Back when the West was being won, cowboys often returned from cattle drives complaining about weak coffee and hard biscuits, but eaters today pay good money for food cooked in cast iron Dutch ovens.
Chuck wagon catering continues to thrive in Stetson hat territory, attracting practitioners such as Rod McGuire, who's been "drinking whiskey and cooking" for 10 years.
"I'm booked up a year and a half in advance," says McGuire, who manages to keep his dance card full without the advantage of an e-mail address. "I cook for a lot of very rich people."
McGuire of Arlington, Ore. was one of a squad of chuckwagon cooks participating in last weekend's Spirit of the West Cowboy Gathering in Ellensburg. For $12, attendees could purchase a lunch ticket entitling them to a hunk of meat (served with bottled barbecue sauce, in keeping with pragmatic cowboy logic: "It's cheaper," a hand explained); cole slaw or potatoes; beans; bread and dessert. For his dessert, McGuire prepared bread pudding soaked in whiskey, perhaps the most important item in the chuck wagon catering pantry.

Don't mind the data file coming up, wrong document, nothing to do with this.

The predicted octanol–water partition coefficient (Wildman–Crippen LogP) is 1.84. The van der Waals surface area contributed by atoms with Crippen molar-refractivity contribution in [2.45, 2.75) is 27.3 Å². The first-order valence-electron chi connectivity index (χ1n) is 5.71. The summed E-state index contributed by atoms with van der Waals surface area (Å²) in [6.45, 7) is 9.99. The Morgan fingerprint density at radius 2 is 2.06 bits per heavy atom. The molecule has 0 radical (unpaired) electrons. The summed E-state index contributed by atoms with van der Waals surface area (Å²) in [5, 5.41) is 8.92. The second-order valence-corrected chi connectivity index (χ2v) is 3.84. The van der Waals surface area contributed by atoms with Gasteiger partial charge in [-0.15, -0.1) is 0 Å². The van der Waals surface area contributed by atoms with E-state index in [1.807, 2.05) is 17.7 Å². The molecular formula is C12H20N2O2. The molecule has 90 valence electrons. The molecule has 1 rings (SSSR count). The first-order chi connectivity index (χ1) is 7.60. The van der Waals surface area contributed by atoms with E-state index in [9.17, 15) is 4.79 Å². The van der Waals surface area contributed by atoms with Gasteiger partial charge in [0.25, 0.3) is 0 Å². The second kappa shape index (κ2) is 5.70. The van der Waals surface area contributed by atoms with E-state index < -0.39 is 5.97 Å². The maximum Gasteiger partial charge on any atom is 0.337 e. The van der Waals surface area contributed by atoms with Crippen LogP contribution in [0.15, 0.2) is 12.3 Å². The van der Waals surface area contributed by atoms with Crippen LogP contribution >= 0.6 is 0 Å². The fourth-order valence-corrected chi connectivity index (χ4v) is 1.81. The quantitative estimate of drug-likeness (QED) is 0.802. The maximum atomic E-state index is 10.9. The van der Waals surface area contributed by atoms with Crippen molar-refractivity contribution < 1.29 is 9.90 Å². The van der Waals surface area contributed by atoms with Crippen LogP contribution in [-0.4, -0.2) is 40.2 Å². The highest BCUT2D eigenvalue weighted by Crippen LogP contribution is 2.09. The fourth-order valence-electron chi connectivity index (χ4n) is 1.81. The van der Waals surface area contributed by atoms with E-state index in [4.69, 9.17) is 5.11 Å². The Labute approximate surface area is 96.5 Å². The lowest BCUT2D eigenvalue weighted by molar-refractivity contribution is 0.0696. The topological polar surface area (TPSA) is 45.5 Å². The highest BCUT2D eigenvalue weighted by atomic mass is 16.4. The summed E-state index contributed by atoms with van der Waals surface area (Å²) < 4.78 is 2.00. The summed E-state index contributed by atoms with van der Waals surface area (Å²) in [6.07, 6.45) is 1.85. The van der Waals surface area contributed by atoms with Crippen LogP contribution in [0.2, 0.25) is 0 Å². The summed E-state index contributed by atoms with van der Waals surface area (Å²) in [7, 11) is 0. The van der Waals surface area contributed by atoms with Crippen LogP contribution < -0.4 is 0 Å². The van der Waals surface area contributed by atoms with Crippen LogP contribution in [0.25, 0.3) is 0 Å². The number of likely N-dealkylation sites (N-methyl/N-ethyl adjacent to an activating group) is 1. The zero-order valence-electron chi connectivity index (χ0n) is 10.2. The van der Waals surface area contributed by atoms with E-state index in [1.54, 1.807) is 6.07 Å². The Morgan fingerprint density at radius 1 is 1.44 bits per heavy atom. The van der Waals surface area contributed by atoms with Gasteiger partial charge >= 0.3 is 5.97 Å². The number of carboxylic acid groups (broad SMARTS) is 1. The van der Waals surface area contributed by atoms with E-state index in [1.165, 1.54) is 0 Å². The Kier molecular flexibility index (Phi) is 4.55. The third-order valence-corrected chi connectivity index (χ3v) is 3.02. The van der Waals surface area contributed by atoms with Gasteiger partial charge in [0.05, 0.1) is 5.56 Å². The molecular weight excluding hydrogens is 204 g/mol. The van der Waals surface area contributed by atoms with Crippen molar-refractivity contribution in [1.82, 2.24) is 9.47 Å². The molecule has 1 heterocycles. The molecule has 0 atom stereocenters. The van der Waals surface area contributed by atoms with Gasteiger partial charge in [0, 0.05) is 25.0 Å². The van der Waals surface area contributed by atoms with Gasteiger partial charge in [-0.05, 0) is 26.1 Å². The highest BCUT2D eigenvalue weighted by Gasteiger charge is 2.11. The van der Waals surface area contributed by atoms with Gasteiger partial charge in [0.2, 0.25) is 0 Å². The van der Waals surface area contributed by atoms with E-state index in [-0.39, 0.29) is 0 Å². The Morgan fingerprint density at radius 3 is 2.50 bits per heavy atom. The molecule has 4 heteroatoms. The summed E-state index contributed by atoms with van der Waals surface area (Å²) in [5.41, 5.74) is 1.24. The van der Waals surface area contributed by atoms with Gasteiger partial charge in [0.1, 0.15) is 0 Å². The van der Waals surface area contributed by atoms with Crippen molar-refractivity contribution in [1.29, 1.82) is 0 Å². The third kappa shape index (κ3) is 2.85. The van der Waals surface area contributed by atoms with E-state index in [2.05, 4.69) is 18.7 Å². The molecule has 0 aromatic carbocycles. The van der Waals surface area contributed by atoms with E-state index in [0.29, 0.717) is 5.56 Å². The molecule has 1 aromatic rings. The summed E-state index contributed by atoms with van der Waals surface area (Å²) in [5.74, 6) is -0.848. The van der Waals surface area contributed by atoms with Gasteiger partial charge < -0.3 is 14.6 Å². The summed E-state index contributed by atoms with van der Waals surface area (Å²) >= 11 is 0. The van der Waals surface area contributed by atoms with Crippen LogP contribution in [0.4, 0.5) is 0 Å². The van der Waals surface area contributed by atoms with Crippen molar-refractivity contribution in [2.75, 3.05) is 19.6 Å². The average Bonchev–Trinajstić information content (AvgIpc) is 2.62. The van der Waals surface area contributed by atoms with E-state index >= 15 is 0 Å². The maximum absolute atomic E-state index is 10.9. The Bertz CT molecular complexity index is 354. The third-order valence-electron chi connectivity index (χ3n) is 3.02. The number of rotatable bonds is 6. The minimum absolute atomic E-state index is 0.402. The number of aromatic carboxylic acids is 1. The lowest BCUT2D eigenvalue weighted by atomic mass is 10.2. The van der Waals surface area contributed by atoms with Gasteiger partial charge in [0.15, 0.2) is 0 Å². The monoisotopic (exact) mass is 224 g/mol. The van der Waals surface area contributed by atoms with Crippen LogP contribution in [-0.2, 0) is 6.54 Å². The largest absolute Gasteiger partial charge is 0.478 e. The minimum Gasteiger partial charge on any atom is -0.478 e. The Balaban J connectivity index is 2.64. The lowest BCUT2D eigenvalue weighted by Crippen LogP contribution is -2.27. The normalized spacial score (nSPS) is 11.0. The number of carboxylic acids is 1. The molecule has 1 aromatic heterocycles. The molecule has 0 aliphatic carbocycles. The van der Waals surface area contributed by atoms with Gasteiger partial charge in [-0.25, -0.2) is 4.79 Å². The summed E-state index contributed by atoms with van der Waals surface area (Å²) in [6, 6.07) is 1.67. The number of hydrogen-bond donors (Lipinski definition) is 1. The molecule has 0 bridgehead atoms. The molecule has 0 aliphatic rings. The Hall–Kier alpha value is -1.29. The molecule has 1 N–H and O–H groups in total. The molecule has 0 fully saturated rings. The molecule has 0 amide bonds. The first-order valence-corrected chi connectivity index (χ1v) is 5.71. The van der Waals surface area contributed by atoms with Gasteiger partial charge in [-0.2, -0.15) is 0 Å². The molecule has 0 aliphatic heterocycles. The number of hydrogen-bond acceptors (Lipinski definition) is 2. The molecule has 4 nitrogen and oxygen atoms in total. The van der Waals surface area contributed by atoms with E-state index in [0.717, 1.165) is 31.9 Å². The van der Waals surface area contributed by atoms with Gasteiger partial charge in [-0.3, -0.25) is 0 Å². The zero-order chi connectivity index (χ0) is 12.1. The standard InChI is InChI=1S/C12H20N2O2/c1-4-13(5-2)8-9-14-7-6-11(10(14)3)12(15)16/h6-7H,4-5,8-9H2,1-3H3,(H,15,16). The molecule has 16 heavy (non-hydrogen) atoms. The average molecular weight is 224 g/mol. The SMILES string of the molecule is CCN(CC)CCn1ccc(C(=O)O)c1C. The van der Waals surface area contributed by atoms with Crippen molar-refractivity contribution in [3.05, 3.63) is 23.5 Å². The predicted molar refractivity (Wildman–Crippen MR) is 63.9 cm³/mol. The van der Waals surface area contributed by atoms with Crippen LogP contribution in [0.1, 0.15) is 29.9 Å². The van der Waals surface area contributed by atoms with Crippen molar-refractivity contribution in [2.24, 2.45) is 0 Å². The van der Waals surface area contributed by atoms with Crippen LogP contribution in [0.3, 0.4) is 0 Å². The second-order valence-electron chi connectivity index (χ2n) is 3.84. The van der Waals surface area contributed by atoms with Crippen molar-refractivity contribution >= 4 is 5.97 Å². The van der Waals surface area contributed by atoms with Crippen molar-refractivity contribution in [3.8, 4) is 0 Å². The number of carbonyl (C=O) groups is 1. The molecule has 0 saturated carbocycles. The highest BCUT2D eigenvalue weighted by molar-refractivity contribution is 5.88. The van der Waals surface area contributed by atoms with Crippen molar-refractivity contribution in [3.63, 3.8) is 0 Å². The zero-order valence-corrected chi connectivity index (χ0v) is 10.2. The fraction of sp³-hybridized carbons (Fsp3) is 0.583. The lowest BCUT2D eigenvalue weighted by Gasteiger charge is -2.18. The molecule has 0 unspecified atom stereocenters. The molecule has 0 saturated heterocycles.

Akehurst concedes the boozy nature of cowboy cuisine might account for its continued popularity, but customers are also drawn to the mystique of the chuck wagon - Akehurst and her husband Greg use an Army surplus John Deere model that Greg's great-grandfather bought in 1889 - and the seeming impossibility of assembling a hot, rib-sticking meal without electricity or propane.
"People will look and say 'how do you cook a meal out of those things?'," says Akehurst, who last year launched the catering company from her family's ranch.
Not easily, her husband adds.
"I'm not a professional, by no means, but it's a lifetime of learning," Greg Akehurst says. "Look, right now, that little bit of wind, that changes how it cooks. You don't just walk away and leave it. It's a real skill. You learn more every day."